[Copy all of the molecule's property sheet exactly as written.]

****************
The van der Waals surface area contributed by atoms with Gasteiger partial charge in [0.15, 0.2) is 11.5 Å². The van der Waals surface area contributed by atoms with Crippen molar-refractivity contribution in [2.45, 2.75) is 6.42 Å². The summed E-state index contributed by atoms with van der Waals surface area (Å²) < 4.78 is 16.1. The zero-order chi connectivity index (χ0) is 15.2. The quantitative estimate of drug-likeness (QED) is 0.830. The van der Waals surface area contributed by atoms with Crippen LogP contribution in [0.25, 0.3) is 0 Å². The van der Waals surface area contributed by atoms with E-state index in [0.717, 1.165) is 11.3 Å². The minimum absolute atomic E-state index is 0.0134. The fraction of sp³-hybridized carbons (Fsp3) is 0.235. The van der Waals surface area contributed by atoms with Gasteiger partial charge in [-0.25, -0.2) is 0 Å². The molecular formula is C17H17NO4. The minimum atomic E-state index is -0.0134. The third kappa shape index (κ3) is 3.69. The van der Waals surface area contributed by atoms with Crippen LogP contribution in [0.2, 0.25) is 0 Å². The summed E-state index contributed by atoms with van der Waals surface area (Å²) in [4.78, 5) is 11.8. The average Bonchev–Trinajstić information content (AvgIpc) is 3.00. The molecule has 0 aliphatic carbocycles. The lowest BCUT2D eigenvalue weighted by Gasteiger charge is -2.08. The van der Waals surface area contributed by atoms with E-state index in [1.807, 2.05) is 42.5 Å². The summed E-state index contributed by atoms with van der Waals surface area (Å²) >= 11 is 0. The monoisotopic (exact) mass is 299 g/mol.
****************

The van der Waals surface area contributed by atoms with Gasteiger partial charge in [0.15, 0.2) is 11.5 Å². The van der Waals surface area contributed by atoms with Crippen molar-refractivity contribution in [2.45, 2.75) is 6.42 Å². The summed E-state index contributed by atoms with van der Waals surface area (Å²) < 4.78 is 16.1. The zero-order chi connectivity index (χ0) is 15.2. The quantitative estimate of drug-likeness (QED) is 0.830. The van der Waals surface area contributed by atoms with Crippen LogP contribution in [0.25, 0.3) is 0 Å². The van der Waals surface area contributed by atoms with E-state index in [0.717, 1.165) is 11.3 Å². The minimum absolute atomic E-state index is 0.0134. The fraction of sp³-hybridized carbons (Fsp3) is 0.235. The van der Waals surface area contributed by atoms with Gasteiger partial charge in [-0.25, -0.2) is 0 Å². The molecular formula is C17H17NO4. The minimum atomic E-state index is -0.0134. The third kappa shape index (κ3) is 3.69. The van der Waals surface area contributed by atoms with Crippen LogP contribution in [0.2, 0.25) is 0 Å². The summed E-state index contributed by atoms with van der Waals surface area (Å²) in [4.78, 5) is 11.8. The average Bonchev–Trinajstić information content (AvgIpc) is 3.00. The molecule has 0 aliphatic carbocycles. The lowest BCUT2D eigenvalue weighted by Gasteiger charge is -2.08. The van der Waals surface area contributed by atoms with E-state index in [1.807, 2.05) is 42.5 Å². The summed E-state index contributed by atoms with van der Waals surface area (Å²) >= 11 is 0. The monoisotopic (exact) mass is 299 g/mol.